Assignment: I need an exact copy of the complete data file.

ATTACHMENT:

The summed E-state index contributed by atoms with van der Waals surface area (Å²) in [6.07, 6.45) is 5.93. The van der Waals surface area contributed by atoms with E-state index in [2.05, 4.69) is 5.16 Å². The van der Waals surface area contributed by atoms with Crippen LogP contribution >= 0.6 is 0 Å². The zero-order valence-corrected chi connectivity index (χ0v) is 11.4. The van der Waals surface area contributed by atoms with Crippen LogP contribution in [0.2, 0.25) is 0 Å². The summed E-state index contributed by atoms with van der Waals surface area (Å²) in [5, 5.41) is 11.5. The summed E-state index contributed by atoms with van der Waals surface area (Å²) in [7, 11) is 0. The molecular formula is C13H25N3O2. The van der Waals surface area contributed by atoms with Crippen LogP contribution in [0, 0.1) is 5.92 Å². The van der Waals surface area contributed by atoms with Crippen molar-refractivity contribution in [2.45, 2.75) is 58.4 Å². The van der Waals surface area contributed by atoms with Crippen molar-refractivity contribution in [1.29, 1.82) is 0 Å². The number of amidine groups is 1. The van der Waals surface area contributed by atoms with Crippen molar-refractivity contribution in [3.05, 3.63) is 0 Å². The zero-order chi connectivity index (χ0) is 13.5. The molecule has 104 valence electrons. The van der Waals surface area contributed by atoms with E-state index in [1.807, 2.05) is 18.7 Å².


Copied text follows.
The summed E-state index contributed by atoms with van der Waals surface area (Å²) in [6.07, 6.45) is 5.93. The van der Waals surface area contributed by atoms with E-state index in [2.05, 4.69) is 5.16 Å². The van der Waals surface area contributed by atoms with Crippen LogP contribution >= 0.6 is 0 Å². The zero-order valence-corrected chi connectivity index (χ0v) is 11.4. The van der Waals surface area contributed by atoms with Crippen LogP contribution in [0.2, 0.25) is 0 Å². The summed E-state index contributed by atoms with van der Waals surface area (Å²) in [5, 5.41) is 11.5. The summed E-state index contributed by atoms with van der Waals surface area (Å²) in [7, 11) is 0. The molecular formula is C13H25N3O2. The van der Waals surface area contributed by atoms with Crippen LogP contribution in [0, 0.1) is 5.92 Å². The van der Waals surface area contributed by atoms with Crippen molar-refractivity contribution in [2.45, 2.75) is 58.4 Å². The van der Waals surface area contributed by atoms with Crippen molar-refractivity contribution in [1.29, 1.82) is 0 Å². The number of amidine groups is 1. The van der Waals surface area contributed by atoms with Crippen molar-refractivity contribution in [3.05, 3.63) is 0 Å². The zero-order chi connectivity index (χ0) is 13.5. The molecule has 104 valence electrons. The van der Waals surface area contributed by atoms with E-state index in [1.807, 2.05) is 18.7 Å².